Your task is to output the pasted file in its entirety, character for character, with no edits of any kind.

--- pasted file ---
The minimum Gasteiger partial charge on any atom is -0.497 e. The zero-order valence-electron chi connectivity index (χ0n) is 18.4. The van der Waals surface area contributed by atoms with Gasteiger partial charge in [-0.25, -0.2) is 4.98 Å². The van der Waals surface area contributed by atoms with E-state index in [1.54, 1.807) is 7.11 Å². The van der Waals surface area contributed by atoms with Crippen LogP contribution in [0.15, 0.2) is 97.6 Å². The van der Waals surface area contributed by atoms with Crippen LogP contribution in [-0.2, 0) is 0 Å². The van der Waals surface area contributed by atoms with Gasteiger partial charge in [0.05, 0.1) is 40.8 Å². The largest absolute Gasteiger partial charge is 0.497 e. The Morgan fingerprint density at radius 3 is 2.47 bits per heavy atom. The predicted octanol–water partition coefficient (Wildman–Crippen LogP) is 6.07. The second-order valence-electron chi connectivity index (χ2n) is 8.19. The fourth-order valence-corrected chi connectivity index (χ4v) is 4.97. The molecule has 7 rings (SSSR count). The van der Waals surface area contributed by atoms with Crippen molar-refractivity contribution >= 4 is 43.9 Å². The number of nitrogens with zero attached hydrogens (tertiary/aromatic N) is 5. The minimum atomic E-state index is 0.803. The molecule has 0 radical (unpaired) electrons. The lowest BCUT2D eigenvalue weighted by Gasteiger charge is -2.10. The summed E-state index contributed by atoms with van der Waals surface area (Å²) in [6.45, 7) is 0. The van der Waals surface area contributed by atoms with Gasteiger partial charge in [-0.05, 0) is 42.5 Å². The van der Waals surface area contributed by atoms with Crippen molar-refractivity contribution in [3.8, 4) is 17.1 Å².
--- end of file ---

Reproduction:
The minimum Gasteiger partial charge on any atom is -0.497 e. The zero-order valence-electron chi connectivity index (χ0n) is 18.4. The van der Waals surface area contributed by atoms with Gasteiger partial charge in [-0.25, -0.2) is 4.98 Å². The van der Waals surface area contributed by atoms with E-state index in [1.54, 1.807) is 7.11 Å². The van der Waals surface area contributed by atoms with Crippen LogP contribution in [0.15, 0.2) is 97.6 Å². The van der Waals surface area contributed by atoms with Crippen LogP contribution in [-0.2, 0) is 0 Å². The van der Waals surface area contributed by atoms with Gasteiger partial charge in [0.05, 0.1) is 40.8 Å². The largest absolute Gasteiger partial charge is 0.497 e. The Morgan fingerprint density at radius 3 is 2.47 bits per heavy atom. The predicted octanol–water partition coefficient (Wildman–Crippen LogP) is 6.07. The second-order valence-electron chi connectivity index (χ2n) is 8.19. The fourth-order valence-corrected chi connectivity index (χ4v) is 4.97. The molecule has 7 rings (SSSR count). The van der Waals surface area contributed by atoms with Crippen molar-refractivity contribution >= 4 is 43.9 Å². The number of nitrogens with zero attached hydrogens (tertiary/aromatic N) is 5. The minimum atomic E-state index is 0.803. The molecule has 0 radical (unpaired) electrons. The lowest BCUT2D eigenvalue weighted by Gasteiger charge is -2.10. The summed E-state index contributed by atoms with van der Waals surface area (Å²) in [6.45, 7) is 0. The van der Waals surface area contributed by atoms with Gasteiger partial charge in [-0.05, 0) is 42.5 Å². The van der Waals surface area contributed by atoms with Crippen molar-refractivity contribution in [3.8, 4) is 17.1 Å².